Ethics and Engineering: Gender Discrimination & Sexual Harassment

Description

This teaching module is designed to introduce undergraduate engineering students to the ethics of diversity and inclusion in engineering. Diversity equals the human qualities that differentiate us from one another. When we talk about diversity we are talking about characteristics that are potentially stigmatized, or devalued within a specific context. Topics covered in the module include: Stereotype, Prejudice, Discrimination, Implicit Bias, Sexual Harassment.

Body

Module

This module is available in PowerPoint format here.

Instructor's Notes on this module

Preface

This teaching module has been developed with support from the project “The Ethics of Diversity--Fortifying Ethical Infrastructure to Prevent and Address Sexual Harassment in STEM Research & Practice Settings”, NSF award 1835178. The material described has been tested and evaluated (together with a module on sexual harassment prevention) in the following peer-reviewed paper:

Sabat, I, Evan Nault, Susan Fortney, Martin B Peterson, Debjyoti Banerjee “Diversity, inclusion and equity in the engineering curriculum: Evaluating the efficacy of a new teaching module", Advances in Engineering Education, forthcoming, Volume 11, Issue 3: 54-76, 2023.

Implicit Bias and Gender Discrimination 


An ingroup is a social group to which a person psychologically identifies as being a member. By contrast, an outgroup is a social group to which an individual does not identify.

  • Categorization Effects
    • Rate people from your team relative to the class, or rate people within engineering compared to the A&M student body from 1-100 on a list of positive traits (e.g., kind, happy intelligent). Most students will choose numbers greater than 100% on average.
    • Mere categorization of people into groups is sufficient to increase attraction to those in our group and devalue members outside of our group (e.g., you’re also more likely to favor those within your specific subfield of engineering.
       
  • Confirmation Bias
    • We’re more likely to remember behaviors that we observe from the out-group that confirm our stereotypes, and forget behaviors that disconfirm those stereotypes.
       
  • External vs. Internal Attributions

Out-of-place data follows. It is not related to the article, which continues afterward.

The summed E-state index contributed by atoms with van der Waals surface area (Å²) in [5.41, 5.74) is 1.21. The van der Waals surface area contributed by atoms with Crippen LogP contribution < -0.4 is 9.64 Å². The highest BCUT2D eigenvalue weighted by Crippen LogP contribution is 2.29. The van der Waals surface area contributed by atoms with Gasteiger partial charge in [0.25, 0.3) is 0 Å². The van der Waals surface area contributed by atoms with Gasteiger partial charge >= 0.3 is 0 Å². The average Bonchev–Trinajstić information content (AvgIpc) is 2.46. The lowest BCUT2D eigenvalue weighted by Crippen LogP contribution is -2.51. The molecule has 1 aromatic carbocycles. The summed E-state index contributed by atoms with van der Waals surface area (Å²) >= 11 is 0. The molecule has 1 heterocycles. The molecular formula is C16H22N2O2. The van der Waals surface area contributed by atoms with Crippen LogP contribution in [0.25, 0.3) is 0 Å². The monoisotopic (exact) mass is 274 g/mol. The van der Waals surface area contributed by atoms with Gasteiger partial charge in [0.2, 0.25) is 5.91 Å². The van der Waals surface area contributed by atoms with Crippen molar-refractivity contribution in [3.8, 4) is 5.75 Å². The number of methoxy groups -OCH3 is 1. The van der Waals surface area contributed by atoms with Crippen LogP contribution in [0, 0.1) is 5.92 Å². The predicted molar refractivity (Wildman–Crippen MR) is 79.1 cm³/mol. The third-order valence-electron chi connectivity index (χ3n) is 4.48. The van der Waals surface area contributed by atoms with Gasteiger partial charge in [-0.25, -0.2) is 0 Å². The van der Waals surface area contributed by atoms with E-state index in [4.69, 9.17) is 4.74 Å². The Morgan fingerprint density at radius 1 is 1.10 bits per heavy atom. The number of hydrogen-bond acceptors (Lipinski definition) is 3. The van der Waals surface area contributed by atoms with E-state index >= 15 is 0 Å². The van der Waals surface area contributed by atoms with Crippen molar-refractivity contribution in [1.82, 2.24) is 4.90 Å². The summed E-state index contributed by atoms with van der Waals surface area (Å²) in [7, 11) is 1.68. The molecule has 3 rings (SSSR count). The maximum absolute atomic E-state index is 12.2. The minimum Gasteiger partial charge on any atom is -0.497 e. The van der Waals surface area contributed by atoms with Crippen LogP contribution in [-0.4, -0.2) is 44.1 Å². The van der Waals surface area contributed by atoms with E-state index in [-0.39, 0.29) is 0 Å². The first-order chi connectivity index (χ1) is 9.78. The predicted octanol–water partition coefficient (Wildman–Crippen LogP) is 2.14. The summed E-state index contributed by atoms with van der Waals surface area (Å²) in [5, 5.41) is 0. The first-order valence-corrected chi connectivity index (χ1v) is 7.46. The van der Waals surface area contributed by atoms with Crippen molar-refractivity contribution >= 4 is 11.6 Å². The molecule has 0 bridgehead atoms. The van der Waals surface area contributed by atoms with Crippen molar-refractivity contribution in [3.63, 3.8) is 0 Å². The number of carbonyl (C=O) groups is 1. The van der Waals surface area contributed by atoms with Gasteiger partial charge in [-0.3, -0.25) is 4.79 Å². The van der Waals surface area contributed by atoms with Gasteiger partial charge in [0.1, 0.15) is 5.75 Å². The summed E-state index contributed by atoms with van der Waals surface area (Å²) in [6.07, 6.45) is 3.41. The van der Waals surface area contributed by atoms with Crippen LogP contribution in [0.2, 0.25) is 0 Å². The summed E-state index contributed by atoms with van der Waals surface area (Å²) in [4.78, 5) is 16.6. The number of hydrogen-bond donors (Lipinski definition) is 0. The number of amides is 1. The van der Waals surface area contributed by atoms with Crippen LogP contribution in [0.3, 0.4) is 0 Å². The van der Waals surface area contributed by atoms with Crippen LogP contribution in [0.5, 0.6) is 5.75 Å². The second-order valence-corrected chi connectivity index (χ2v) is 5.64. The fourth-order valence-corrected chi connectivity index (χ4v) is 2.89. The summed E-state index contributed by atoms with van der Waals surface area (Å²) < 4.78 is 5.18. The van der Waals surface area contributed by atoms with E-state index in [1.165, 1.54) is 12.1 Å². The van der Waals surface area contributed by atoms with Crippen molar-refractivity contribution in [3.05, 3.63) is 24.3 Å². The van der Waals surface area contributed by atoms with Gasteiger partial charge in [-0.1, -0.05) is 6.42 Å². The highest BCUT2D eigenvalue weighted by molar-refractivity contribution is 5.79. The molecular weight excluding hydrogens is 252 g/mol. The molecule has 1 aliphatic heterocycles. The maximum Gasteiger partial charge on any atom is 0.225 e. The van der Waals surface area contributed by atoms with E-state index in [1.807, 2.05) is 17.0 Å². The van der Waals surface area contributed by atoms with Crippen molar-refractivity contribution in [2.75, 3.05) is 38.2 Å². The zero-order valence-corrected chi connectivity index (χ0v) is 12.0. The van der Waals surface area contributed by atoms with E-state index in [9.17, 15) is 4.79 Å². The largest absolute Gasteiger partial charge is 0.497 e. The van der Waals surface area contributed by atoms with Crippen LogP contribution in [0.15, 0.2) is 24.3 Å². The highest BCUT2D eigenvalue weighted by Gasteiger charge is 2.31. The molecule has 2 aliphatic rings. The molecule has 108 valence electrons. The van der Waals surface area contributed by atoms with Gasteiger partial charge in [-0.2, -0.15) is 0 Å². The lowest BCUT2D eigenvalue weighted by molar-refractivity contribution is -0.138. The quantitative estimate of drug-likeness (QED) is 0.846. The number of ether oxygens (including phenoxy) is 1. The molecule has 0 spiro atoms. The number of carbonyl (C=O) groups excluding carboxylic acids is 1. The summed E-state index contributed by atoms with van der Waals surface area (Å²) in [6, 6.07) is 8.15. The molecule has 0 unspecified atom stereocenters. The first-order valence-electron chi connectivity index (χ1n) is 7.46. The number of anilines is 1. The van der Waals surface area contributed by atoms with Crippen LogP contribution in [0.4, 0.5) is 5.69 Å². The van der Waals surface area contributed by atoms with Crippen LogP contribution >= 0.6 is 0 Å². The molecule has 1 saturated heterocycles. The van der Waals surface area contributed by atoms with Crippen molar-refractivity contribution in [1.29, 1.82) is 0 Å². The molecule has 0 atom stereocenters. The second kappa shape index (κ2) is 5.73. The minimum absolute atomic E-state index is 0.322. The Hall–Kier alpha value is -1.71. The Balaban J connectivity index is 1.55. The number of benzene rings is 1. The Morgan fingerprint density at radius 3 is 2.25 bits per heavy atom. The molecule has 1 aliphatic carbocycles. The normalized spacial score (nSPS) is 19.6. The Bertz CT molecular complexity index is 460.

• In-Class Experiment: Pick somebody from your group/class and rate them from 1 to 100 on big-5 personality traits. Then rate yourself on these traits. Students will use more extreme scores for others. The same difference can be seen in how we view in-group vs. out-group members.
    • We are also more likely to ascribe stable, internal attributions to outgroups members while recognize and ascribe situational or external attributions to ingroups members.
       
  • Out-group Homogeneity
    • We’re also more likely to view outgroup members as homogenous, while recognizing the variability within our ingroups.

Gender Discrimination in Engineering 

With regard to gender, women earn 81% of what men earn within comparable positions. This gap is even more pronounced amongst women of color, with black women earning 62%, Latina women earning 54%, and Native American women earning 58% of what white men earn. These gaps exist even when controlling for various factors such as industry, occupation type, and education level.

Women are promoted less and “protected” from challenging “stretch assignments”, especially after becoming pregnant or having children. Men, on the other hand, experience a “fatherhood bonus”, and are rated more positively after the birth of a child.

These reduced salaries and barriers to promotion are often seen in a phenomenon known as the glass ceiling effect. This refers to the fact that women experience barriers in achieving top-level positions within organizations. In 2019, only 6.6& of CEO positions at Fortune 500 companies were held by women.